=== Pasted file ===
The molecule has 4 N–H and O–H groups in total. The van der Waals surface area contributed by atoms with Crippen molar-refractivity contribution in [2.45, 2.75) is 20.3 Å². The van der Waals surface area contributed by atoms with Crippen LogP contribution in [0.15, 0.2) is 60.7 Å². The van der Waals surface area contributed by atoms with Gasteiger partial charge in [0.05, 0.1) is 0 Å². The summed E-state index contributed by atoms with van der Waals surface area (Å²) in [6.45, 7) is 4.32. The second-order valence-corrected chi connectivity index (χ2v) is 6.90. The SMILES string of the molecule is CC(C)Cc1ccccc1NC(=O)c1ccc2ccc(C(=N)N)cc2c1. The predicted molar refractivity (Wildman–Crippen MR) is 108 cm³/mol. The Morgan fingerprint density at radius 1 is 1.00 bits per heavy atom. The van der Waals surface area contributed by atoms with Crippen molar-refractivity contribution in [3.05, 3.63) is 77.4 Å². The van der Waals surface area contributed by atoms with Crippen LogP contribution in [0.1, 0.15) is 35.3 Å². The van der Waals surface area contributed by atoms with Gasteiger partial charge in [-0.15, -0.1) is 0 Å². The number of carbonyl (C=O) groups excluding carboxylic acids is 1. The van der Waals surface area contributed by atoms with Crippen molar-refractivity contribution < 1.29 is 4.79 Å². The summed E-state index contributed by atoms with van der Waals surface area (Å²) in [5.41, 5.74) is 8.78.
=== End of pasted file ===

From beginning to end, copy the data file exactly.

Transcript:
The molecule has 4 N–H and O–H groups in total. The van der Waals surface area contributed by atoms with Crippen molar-refractivity contribution in [2.45, 2.75) is 20.3 Å². The van der Waals surface area contributed by atoms with Crippen LogP contribution in [0.15, 0.2) is 60.7 Å². The van der Waals surface area contributed by atoms with Gasteiger partial charge in [0.05, 0.1) is 0 Å². The summed E-state index contributed by atoms with van der Waals surface area (Å²) in [6.45, 7) is 4.32. The second-order valence-corrected chi connectivity index (χ2v) is 6.90. The SMILES string of the molecule is CC(C)Cc1ccccc1NC(=O)c1ccc2ccc(C(=N)N)cc2c1. The predicted molar refractivity (Wildman–Crippen MR) is 108 cm³/mol. The Morgan fingerprint density at radius 1 is 1.00 bits per heavy atom. The van der Waals surface area contributed by atoms with Crippen molar-refractivity contribution in [3.05, 3.63) is 77.4 Å². The van der Waals surface area contributed by atoms with Crippen LogP contribution in [0.1, 0.15) is 35.3 Å². The van der Waals surface area contributed by atoms with Gasteiger partial charge in [-0.15, -0.1) is 0 Å². The number of carbonyl (C=O) groups excluding carboxylic acids is 1. The van der Waals surface area contributed by atoms with Crippen molar-refractivity contribution < 1.29 is 4.79 Å². The summed E-state index contributed by atoms with van der Waals surface area (Å²) in [5.41, 5.74) is 8.78.